Tues. Nov. 15
Charleston Music Hall
37 John St.
People in their twenties are often at a time in life when change is not only desirable, but necessary for coping. The three members of Nickel Creek, all in their mid- to late twenties, exemplify how to make that quarter-life transition with grace and humility on their third album, the recently-released Why Should the Fire Die?
Mandolinist Chris Thile, violinist Sara Watkins, and her guitarist brother Sean have been playing together for well over a decade, having first united in a bluegrass joint/pizza parlor in their hometown of San Diego sometime around 1989. The trio spent their preteen and teenage years playing in competitions, picking, strumming, and bowing their way into the hearts and ears of influential players and fans across the country.
After they signed with mini-label Sugar Hill Records in 2000, Nickel Creek’s live show impressed contemporary bluegrass legend Alison Krauss so much that she agreed to produce their first major-label album, 2000’s Nickel Creek, and also helmed their second, 2002’s This Side.
“We never really had a big break,” Sara Watkins says, on the phone in a coffeeshop somewhere in America. “We were together for a really long time and got signed to a really little bluegrass label and got to make a record with Alison [Krauss] and eventually started selling more and more records. The process has been gradual … a very sane speed to take.”
Even though they entered the business and enjoyed success at relatively young ages, one of the most admirable things about Nickel Creek is their obvious, enduring dedication to making music on their own terms. Nickel Creek came out just as the O Brother, Where Art Thou? bluegrass and traditional country boom occurred, and both music critics and fans were quick to try to pigeonhole and corral the group into the narrow confines of a genre.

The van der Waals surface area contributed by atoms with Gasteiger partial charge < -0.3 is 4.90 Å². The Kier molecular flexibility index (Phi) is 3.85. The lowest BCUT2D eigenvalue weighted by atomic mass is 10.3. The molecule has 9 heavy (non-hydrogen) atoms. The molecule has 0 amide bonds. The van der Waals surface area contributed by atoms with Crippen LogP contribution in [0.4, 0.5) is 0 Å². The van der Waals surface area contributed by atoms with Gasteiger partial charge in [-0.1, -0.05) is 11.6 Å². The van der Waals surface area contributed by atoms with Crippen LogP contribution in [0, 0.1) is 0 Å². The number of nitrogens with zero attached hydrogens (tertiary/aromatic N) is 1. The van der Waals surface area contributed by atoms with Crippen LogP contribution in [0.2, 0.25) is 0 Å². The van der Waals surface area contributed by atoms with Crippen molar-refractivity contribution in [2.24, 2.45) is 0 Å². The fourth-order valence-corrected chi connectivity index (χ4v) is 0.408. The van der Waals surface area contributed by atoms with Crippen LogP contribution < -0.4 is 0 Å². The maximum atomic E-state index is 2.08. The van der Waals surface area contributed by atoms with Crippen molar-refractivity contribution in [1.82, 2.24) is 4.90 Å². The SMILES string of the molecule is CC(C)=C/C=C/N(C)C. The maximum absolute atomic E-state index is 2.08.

This time out, the band worked with L.A.-based producer Eric Valentine (Third Eye Blind, Smashmouth, Queens of the Stone Age, and other bands you probably wouldn’t naturally associate with Nickel Creek) and the result is a fantastic example of how well things can turn out when young, talented (This Side won them a Grammy), and popular bands embrace change but retain a unique, signature sound.
“Sonically, the new album sounds a little different,” Watkins says, “but really honest to our instruments, I believe. [Valentine] got a great sound out of all the tones … it’s incredibly pleasing.”
Why Should the Fire Die? is certainly a departure thematically from the third-person vignettes about lighthouses and mountains and such that make up a large chunk of their catalog thus far. After Thile went through a brief marriage and painful divorce, the trio decided maybe it was time to approach song creation in a more introspective, although not dramatic or necessarily autobiographical, way.
For the first time, the three collaborated on both the musical and lyrical aspects of the album, hatching ideas and then raising them together, like a trio of supportive parents.
“It’s interesting to discuss things together and see what makes sense to all of us and make sure that we’re communicating properly and in an authentic and hopefully effective way, and unique, as well,” Watkins says. “We don’t really know how to do it, we just threw ourselves into it, and that was some of the best advice we got about making the record for sure.”
The tone of the album overall is darker and more world-weary, with songs that center around infidelity (“Can’t Complain”), lost love (“Anthony”), and questioning faith (“Doubting Thomas”) nestled comfortably alongside the band’s signature spirited instrumentals (“Scotch and Chocolate” and “Stumptown”), Sara’s prettily breathy version of Bob Dylan’s “Tomorrow is a Long Time,” and two rollicking (and, dare we say, rockish) numbers: album opener “When in Rome” and the explosive “Helena.”
Nickel Creek have always had a clean, poppy-but-not-cloying sound on record; to this effect, working with Valentine somehow both refines and dirties up their sound, giving listeners the same easygoing vibe but with a touch of sadness tinging the edges both melodically and lyrically.
Their live shows have always been involving and fun, and this tour should be no exception, with Watkins promising “songs off all the albums, and then a couple surprises.”
While they may wander through bluegrass, country, folk, and pop on the way, the winding path that Nickel Creek have taken to their comfortable level of stardom remains markedly theirs and theirs alone.